- Consumer Product Safety Act of 1972: Bans artificial fireplace embers and wall-patching compounds with asbestos.
- Clean Air Act of 1970: Classifies asbestos as a hazardous air pollutant and gives the power to regulate the use and disposal of asbestos; amendments banned asbestos pipes, block insulation, and spray-applied asbestos products.
Where Is Asbestos Still Used Today?
Asbestos is still allowed in the U.S. in certain instances, including in limited capacity in the automobile, manufacturing, and construction industries. Although the U.S. does not mine, it imports asbestos from other countries for approved use.
The following products are where the majority of asbestos in the U.S. is still used:
- Roofing: 61 percent of products
- Gaskets: 19 percent of products
- Friction products (such as brake shoes and clutches): 13 percent of products
What Does Asbestos Look Like?
Asbestos is a naturally occurring fiber mined in countries worldwide and comes in multiple varieties and colors. Unprocessed asbestos fibers look soft and usually appear in clusters. However, because the fibers were often mixed into different materials, they are not likely to be seen in their natural state.
That means asbestos can be difficult, if not impossible, to see without the help of a microscope. If you were to look at asbestos under a microscope, what you would see depends on the type of asbestos. Chrysotile asbestos, the one most typically found in buildings, is fibrous and curly. Crocidolite asbestos would be varying shades of blue under a microscope. Its fibers are sharp.
How Can You Identify Asbestos?
Asbestos fibers are classified by their shape and color. Since asbestos fibers are microscopic, laboratory confirmation, done by a professional, is generally required to identify asbestos.
You may also be able to identify whether an item contains asbestos based on the types of materials used to create the item, when the item was built, or by the specific maker or builder of the item.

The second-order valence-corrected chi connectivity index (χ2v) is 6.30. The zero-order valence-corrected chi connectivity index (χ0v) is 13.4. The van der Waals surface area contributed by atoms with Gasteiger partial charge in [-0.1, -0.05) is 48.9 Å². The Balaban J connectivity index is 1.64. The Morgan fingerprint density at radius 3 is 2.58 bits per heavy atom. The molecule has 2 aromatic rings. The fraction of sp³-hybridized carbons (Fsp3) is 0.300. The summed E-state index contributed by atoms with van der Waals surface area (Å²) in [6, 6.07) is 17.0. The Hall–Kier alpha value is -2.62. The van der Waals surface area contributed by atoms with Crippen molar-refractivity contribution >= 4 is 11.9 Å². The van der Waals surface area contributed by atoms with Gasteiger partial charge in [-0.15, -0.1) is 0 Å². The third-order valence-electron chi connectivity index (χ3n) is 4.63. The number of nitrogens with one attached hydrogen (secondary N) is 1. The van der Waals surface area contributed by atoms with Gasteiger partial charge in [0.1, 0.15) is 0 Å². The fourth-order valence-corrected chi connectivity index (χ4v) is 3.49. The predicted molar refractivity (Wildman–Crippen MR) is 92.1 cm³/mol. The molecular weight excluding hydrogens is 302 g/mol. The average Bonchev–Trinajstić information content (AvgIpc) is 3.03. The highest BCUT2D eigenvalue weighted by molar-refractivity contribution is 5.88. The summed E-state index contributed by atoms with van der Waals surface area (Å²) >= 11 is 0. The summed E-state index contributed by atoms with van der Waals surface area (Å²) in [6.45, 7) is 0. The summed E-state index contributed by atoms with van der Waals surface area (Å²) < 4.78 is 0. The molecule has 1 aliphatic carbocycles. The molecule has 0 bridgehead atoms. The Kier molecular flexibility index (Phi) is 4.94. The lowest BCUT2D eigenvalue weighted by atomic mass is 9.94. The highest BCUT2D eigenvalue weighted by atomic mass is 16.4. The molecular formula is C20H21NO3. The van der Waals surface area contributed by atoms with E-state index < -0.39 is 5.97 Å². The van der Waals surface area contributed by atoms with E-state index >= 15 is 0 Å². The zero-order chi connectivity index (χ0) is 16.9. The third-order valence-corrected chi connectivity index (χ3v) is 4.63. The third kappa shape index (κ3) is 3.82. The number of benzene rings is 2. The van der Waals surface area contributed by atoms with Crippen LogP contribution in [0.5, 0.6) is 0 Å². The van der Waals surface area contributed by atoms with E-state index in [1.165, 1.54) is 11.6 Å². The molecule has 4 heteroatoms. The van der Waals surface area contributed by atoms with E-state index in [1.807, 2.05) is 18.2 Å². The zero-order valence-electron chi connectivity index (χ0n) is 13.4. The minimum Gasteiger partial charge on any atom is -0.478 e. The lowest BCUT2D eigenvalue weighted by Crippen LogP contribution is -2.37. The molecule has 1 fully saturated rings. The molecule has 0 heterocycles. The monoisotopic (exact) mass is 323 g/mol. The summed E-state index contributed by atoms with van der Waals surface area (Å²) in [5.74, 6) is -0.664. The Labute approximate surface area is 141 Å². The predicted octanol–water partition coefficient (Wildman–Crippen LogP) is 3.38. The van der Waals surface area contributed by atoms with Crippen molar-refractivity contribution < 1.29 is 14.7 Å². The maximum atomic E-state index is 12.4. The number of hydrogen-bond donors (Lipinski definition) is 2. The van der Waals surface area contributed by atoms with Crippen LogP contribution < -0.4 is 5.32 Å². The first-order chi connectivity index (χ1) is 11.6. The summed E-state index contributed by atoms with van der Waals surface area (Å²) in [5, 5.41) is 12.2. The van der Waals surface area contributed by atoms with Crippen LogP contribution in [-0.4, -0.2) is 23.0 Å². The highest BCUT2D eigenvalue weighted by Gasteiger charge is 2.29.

For example, asbestos was widely used in home building materials and industrial facilities from around the 1920s to 1990. If there are surfaces or materials in your home or workplace that were built before 1990, the best practice is to assume they contain asbestos and have a professional laboratory test before you disturb the material.
What Does Asbestos Smell Like?
Unlike natural gas and other toxic substances, asbestos isn’t identifiable by smell. You can’t tell you have been exposed by walking into a room and inhaling a tell-tale odor. Buildings constructed before 1990 likely have asbestos in their insulation, texture, and other building materials, but you can’t tell by smelling them. The only way to know for sure that your home or building has asbestos is to test for it.
People often associate asbestos with the materials surrounding it. If you think you smell asbestos, you are likely experiencing non-related smells from demolition and other causes. What you smell often depends on what you’re doing to release asbestos particles. For example, your popcorn ceiling likely contains asbestos, but you’re not at a high risk of inhaling the particles unless you dislodge the “popcorn.”
However, if you’re cleaning or painting the ceiling and break the texture, you could be releasing asbestos particles into the air. In this case, you would smell the paint or the product you’re using to clean the ceiling. If you’ve dislodged asbestos while doing construction, you’re likely smelling dust, wood rot, or chemicals. You’re not smelling asbestos.
Contact Our Mesothelioma Lawyers Today For Answers to Your Questions
If you believe you or a loved one were exposed to asbestos and were diagnosed with an asbestos-related disease like mesothelioma, The Lanier Law Firm can help. Our team of skilled mesothelioma attorneys takes cases nationwide and has over 25 years of experience helping victims of asbestos exposure.
We have won more than $20 billion in mesothelioma compensation for our clients. Contact us for a free case evaluation today.